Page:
[Libre-soc-bugs] [Bug 517] Define JTAG pins and set up with litex for ulx3s85f

bugzilla-daemon at libre-soc.org bugzilla-daemon at libre-soc.org
Mon Apr 5 04:38:07 BST 2021


--- Comment #81 from Cole Poirier <colepoirier at gmail.com> ---

"5.4 User Config Files

    Best case: include just two files, and they handle everything else. The
first is an interface config file. The second is board-specific, and it sets up
the JTAG TAPs and their GDB targets (by deferring to some target.cfg file),
declares all flash memory, and leaves you nothing to do except meet your

    source [find interface/olimex-jtag-tiny.cfg]
    source [find board/csb337.cfg]

    Boards with a single microcontroller often won’t need more than the target
config file, as in the AT91SAM7X256 example. That’s because there is no
external memory (flash, DDR RAM), and the board differences are encapsulated by
application code.
    Maybe you don’t know yet what your board looks like to JTAG. Once you know
the interface.cfg file to use, you may need help from OpenOCD to discover
what’s on the board. Once you find the JTAG TAPs, you can just search for
appropriate target and board configuration files ... or write your own, from
the bottom up. See Autoprobing.
    You can often reuse some standard config files but need to write a few new
ones, probably a board.cfg file. You will be using commands described later in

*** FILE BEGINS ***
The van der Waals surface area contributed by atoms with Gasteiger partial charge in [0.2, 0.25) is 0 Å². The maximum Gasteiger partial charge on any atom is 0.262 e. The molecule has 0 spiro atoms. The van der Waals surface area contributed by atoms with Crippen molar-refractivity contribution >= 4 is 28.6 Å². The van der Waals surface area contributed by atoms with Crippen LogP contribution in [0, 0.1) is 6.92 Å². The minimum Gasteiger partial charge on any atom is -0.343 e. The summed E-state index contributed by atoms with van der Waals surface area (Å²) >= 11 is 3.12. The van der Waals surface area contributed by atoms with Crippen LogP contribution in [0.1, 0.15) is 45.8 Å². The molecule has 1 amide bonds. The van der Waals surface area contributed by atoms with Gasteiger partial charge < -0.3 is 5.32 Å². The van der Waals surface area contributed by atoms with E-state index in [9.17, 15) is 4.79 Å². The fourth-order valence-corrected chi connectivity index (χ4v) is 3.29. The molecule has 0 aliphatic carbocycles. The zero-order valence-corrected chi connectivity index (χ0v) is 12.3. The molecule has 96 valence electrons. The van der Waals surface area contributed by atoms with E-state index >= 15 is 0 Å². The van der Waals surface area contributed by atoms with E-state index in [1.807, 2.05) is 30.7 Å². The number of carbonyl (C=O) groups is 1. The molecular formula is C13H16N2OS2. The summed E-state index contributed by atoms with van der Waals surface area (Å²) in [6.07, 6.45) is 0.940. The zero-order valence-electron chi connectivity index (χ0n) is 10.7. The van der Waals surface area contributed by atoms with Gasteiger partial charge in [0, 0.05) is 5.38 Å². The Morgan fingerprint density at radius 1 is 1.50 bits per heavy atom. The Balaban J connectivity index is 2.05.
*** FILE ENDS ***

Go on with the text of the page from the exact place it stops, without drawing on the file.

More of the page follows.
this User’s Guide, and working with the guidelines in the next chapter.

    For example, there may be configuration files for your JTAG adapter and
target chip, but you need a new board-specific config file giving access to
your particular flash chips. Or you might need to write another target chip
configuration file for a new chip built around the Cortex-M3 core.

        Note: When you write new configuration files, please submit them for
inclusion in the next OpenOCD release. For example, a board/newboard.cfg file
will help the next users of that board, and a target/newcpu.cfg will help
support users of any board using that chip. 

    You may need to write some C code. It may be as simple as supporting a new
FT2232 or parport based adapter; a bit more involved, like a NAND or NOR flash
controller driver; or a big piece of work like supporting a new chip

Reuse the existing config files when you can. Look first in the scripts/boards
area, then scripts/targets. You may find a board configuration that’s a good
example to follow."

It's far more complicated than simply selecting the interface i.e. 'stlink-v2',
especially when the board and target aren't already supported by openocd.
Apparently openocd is primarily an arm microcontroller debugger, and some riscv
cores specifically target the altera toolchain and jtag debugger so that they
can reuse the very extensive jtag debug toolchain that had to be written for
that platform.

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